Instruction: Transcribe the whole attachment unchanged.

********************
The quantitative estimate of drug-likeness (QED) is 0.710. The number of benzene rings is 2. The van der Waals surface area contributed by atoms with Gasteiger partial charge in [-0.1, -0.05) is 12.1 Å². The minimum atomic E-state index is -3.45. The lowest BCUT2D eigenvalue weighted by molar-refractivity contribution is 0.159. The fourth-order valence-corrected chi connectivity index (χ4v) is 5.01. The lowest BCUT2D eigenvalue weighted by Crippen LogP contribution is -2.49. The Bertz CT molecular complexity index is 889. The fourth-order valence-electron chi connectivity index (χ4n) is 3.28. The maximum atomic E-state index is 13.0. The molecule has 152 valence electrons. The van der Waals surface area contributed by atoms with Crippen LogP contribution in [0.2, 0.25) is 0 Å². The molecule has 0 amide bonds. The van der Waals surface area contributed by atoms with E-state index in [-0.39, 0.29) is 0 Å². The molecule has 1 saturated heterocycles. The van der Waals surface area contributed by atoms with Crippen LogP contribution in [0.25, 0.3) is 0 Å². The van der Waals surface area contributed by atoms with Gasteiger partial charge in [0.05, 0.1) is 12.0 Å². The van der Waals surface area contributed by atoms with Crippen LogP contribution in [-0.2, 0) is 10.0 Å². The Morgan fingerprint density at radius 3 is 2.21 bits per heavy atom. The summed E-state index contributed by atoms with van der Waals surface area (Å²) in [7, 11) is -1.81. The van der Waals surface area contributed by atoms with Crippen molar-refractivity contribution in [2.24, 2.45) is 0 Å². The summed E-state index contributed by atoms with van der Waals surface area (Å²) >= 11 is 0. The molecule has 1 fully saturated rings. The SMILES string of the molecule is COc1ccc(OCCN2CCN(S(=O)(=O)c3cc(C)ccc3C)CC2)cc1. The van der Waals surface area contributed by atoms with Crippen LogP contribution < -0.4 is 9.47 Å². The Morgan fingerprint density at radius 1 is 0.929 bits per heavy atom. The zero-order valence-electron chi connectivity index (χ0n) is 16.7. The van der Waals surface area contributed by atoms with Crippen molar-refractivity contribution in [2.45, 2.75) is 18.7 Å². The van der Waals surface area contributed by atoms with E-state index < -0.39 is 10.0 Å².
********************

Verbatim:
The quantitative estimate of drug-likeness (QED) is 0.710. The number of benzene rings is 2. The van der Waals surface area contributed by atoms with Gasteiger partial charge in [-0.1, -0.05) is 12.1 Å². The minimum atomic E-state index is -3.45. The lowest BCUT2D eigenvalue weighted by molar-refractivity contribution is 0.159. The fourth-order valence-corrected chi connectivity index (χ4v) is 5.01. The lowest BCUT2D eigenvalue weighted by Crippen LogP contribution is -2.49. The Bertz CT molecular complexity index is 889. The fourth-order valence-electron chi connectivity index (χ4n) is 3.28. The maximum atomic E-state index is 13.0. The molecule has 152 valence electrons. The van der Waals surface area contributed by atoms with Crippen LogP contribution in [0.2, 0.25) is 0 Å². The molecule has 0 amide bonds. The van der Waals surface area contributed by atoms with E-state index in [-0.39, 0.29) is 0 Å². The molecule has 1 saturated heterocycles. The van der Waals surface area contributed by atoms with Crippen LogP contribution in [0.25, 0.3) is 0 Å². The van der Waals surface area contributed by atoms with Gasteiger partial charge in [0.05, 0.1) is 12.0 Å². The van der Waals surface area contributed by atoms with Crippen LogP contribution in [-0.2, 0) is 10.0 Å². The Morgan fingerprint density at radius 3 is 2.21 bits per heavy atom. The summed E-state index contributed by atoms with van der Waals surface area (Å²) in [7, 11) is -1.81. The van der Waals surface area contributed by atoms with Crippen molar-refractivity contribution in [2.24, 2.45) is 0 Å². The summed E-state index contributed by atoms with van der Waals surface area (Å²) >= 11 is 0. The molecule has 1 fully saturated rings. The SMILES string of the molecule is COc1ccc(OCCN2CCN(S(=O)(=O)c3cc(C)ccc3C)CC2)cc1. The van der Waals surface area contributed by atoms with Crippen LogP contribution < -0.4 is 9.47 Å². The Morgan fingerprint density at radius 1 is 0.929 bits per heavy atom. The zero-order valence-electron chi connectivity index (χ0n) is 16.7. The van der Waals surface area contributed by atoms with Crippen molar-refractivity contribution in [2.45, 2.75) is 18.7 Å². The van der Waals surface area contributed by atoms with E-state index < -0.39 is 10.0 Å².